Enforceability of Arbitration Clauses-Has the New Jersey Appellate Division’s Recent Decision Provided Clarity?
June 8, 2023
On February 8, 2023, the New Jersey Appellate Division issued its ruling in County of Passaic v. Horizon Healthcare Services, Inc., d/b/a Horizon Blue Cross Blue Shield of New Jersey, No. A-0952-21 (“Passaic”). The decision is highly significant in that it narrows the holding of Atalese v. U.S. Legal Services Group, L.P., 219 N.J. 430 (2014), in which the Court had previously found an arbitration clause to be unenforceable because it lacked language constituting an “explicit waiver of access to the courts”.
By way of background, the underlying dispute arose out of a contract between the County of Passaic and Horizon Healthcare Services, Inc. (“Horizon”) to manage the County’s self-funded health benefit plan. In 2021, the County commenced a lawsuit against Horizon in the Superior Court, claiming that Horizon breached the contract by failing to implement certain modified reimbursement rates. Horizon moved to compel arbitration based on a clause in the agreement that “[i]n the event of any dispute between the parties to this Agreement arising under its terms, the parties shall submit the dispute to binding arbitration under the commercial rules of the American Arbitration Association.” The trial court granted Horizon’s motion, and ordered the parties to arbitration.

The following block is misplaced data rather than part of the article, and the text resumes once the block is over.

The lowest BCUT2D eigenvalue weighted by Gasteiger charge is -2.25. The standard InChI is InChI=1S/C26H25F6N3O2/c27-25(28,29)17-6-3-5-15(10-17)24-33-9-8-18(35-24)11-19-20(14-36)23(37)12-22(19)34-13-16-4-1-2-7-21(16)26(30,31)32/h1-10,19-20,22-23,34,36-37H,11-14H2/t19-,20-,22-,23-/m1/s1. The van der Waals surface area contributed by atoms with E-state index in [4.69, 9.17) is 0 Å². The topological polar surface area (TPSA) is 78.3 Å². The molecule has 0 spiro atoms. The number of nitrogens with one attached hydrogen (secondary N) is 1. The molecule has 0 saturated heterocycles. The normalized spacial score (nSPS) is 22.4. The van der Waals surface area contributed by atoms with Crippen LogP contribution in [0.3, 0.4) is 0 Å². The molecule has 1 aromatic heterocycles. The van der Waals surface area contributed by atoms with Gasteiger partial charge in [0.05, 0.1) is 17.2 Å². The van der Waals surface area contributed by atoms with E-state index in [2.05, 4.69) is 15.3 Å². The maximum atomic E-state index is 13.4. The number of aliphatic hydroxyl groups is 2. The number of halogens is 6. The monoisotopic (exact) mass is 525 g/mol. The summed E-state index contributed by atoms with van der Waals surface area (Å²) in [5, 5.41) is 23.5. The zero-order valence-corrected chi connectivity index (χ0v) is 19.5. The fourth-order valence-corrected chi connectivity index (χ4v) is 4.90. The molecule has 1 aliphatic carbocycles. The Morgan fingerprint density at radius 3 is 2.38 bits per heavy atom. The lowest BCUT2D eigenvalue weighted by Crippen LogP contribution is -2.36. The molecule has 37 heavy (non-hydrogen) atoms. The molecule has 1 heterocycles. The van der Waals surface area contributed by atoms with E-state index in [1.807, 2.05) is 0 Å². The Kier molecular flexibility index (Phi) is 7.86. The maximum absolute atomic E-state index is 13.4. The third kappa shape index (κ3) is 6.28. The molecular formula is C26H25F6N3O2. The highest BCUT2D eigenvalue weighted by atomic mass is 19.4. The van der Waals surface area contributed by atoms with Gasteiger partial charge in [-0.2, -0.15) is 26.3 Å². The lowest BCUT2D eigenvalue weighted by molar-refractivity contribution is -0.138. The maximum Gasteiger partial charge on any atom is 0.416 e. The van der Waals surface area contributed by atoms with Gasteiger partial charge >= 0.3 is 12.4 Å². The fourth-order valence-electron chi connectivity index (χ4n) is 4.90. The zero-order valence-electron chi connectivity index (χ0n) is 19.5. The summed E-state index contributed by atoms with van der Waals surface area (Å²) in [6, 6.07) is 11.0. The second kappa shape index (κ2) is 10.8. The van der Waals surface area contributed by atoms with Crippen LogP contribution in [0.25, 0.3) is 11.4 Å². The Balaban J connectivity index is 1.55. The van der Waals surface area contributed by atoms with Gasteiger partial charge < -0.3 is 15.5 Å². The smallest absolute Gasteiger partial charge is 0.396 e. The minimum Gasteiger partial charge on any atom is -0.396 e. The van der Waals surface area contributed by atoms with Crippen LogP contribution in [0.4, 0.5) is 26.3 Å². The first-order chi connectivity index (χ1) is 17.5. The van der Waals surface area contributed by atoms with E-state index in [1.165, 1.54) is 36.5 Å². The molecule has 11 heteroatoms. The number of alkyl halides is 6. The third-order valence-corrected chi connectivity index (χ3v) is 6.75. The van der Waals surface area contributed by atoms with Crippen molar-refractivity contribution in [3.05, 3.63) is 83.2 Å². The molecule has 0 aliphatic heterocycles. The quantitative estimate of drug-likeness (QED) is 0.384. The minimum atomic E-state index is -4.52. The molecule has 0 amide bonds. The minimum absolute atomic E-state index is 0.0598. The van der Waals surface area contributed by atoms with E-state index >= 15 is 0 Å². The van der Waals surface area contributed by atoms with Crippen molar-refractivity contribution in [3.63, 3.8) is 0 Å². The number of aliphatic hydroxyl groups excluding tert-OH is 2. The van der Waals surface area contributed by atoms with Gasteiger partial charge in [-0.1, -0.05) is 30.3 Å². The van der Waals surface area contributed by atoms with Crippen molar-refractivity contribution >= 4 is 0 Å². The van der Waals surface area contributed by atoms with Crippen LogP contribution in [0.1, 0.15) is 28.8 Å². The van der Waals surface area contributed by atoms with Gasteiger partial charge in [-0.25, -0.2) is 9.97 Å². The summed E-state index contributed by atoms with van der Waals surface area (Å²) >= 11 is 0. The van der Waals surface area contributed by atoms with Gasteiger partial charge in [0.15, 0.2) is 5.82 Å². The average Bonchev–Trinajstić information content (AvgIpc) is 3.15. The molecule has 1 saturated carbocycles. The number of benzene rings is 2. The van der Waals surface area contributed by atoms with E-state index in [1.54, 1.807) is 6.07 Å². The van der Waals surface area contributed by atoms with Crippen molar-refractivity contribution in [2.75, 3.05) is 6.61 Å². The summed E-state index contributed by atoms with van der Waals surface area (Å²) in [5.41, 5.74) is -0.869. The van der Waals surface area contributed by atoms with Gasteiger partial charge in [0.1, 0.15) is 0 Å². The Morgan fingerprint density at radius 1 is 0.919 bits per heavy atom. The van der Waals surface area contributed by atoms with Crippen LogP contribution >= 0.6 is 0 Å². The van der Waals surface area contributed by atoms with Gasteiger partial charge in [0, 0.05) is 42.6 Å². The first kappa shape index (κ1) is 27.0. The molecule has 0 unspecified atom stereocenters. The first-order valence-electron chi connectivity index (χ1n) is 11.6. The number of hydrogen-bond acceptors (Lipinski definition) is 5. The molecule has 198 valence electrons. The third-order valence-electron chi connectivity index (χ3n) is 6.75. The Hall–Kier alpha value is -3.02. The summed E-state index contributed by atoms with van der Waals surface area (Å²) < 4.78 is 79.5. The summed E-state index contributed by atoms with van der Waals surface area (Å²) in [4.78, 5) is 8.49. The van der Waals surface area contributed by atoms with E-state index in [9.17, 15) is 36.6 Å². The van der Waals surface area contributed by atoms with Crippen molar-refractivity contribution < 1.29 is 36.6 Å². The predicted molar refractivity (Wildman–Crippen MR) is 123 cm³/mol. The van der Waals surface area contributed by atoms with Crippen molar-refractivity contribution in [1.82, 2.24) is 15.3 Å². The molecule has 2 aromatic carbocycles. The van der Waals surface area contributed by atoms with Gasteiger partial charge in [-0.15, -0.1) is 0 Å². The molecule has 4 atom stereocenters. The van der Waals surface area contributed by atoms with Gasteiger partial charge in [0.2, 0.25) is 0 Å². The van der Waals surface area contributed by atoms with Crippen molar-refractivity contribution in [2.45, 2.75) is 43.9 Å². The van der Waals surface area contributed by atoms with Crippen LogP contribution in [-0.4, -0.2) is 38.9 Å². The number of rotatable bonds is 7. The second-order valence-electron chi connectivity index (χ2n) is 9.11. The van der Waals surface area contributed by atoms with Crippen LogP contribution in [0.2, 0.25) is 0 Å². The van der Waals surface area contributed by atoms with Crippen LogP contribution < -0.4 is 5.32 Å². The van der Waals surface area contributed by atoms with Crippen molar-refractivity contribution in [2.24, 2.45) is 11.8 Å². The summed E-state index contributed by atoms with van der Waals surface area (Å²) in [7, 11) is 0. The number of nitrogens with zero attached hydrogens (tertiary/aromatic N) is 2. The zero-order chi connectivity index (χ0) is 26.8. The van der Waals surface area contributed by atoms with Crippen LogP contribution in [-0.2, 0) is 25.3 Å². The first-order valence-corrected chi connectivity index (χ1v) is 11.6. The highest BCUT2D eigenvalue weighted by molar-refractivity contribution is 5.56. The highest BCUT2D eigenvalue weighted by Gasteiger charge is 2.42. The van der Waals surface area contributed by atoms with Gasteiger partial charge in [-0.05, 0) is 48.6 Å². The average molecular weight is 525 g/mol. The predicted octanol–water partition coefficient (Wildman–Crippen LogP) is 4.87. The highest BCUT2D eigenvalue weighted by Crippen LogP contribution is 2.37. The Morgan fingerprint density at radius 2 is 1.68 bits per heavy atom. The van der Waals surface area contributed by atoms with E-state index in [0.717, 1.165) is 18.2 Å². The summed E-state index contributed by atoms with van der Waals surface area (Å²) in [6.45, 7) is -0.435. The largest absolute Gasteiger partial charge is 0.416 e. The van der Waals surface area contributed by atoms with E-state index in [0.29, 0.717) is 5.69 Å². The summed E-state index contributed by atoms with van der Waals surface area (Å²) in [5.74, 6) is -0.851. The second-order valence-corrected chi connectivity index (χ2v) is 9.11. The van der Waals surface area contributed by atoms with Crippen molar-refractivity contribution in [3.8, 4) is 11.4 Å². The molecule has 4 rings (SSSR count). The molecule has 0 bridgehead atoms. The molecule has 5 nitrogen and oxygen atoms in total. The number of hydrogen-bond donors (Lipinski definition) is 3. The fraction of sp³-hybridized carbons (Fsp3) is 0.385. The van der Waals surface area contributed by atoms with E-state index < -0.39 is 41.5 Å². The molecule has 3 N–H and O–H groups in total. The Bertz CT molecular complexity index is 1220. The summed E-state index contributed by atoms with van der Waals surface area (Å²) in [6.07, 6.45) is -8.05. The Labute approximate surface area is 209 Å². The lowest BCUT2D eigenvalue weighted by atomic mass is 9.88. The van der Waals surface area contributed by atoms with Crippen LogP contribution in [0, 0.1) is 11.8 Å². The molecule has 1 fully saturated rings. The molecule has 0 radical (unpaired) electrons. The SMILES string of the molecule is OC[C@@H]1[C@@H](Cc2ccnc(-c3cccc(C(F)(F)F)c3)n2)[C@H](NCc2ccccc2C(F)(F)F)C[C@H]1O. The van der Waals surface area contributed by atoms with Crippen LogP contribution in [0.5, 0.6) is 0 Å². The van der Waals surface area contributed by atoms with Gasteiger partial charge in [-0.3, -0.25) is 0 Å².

The County, on appeal, argued that the matter should not have been ordered to arbitration because the arbitration clause at issue did not contain an explicit waiver of the County’s right to proceed in court, and was therefore unenforceable pursuant to the Court’s decision in Atalese. In Atalese, the Supreme Court explained that arbitration provisions must “be sufficiently clear to place a consumer on notice that he or she is waiving a constitutional or statutory right.” 219 N.J. at 443. Following that decision, Courts and practitioners generally assumed that an arbitration provision lacking such an express waiver could well be unenforceable in any context. The Court in Passaic clarified that the broad rule applies only to consumer contracts, holding “because the parties are sophisticated and possess relatively equal bargaining power – Atalese’s requirement of an express waiver of the parties’ right to seek relief in a court of law is inapplicable and the arbitration agreement [between Passaic and Horizon] is enforceable.”
Thus, Passaic confirms that Atalese does not require an explicit waiver in all situations, but only as a safeguard where there is an “unequal relationship between the contracting parties or the adhesional nature of the contract” makes such protection necessary. The Court also noted that the stricter approach found in Atalese has generally only been followed in the context of employment and consumer contracts. Accordingly, it appears that New Jersey Courts will enforce arbitration provisions in contracts made between sophisticated parties even where those provisions do not contain an explicit waiver of the right to jury trial. Consumer contracts, however, unquestionably must contain such a waiver.
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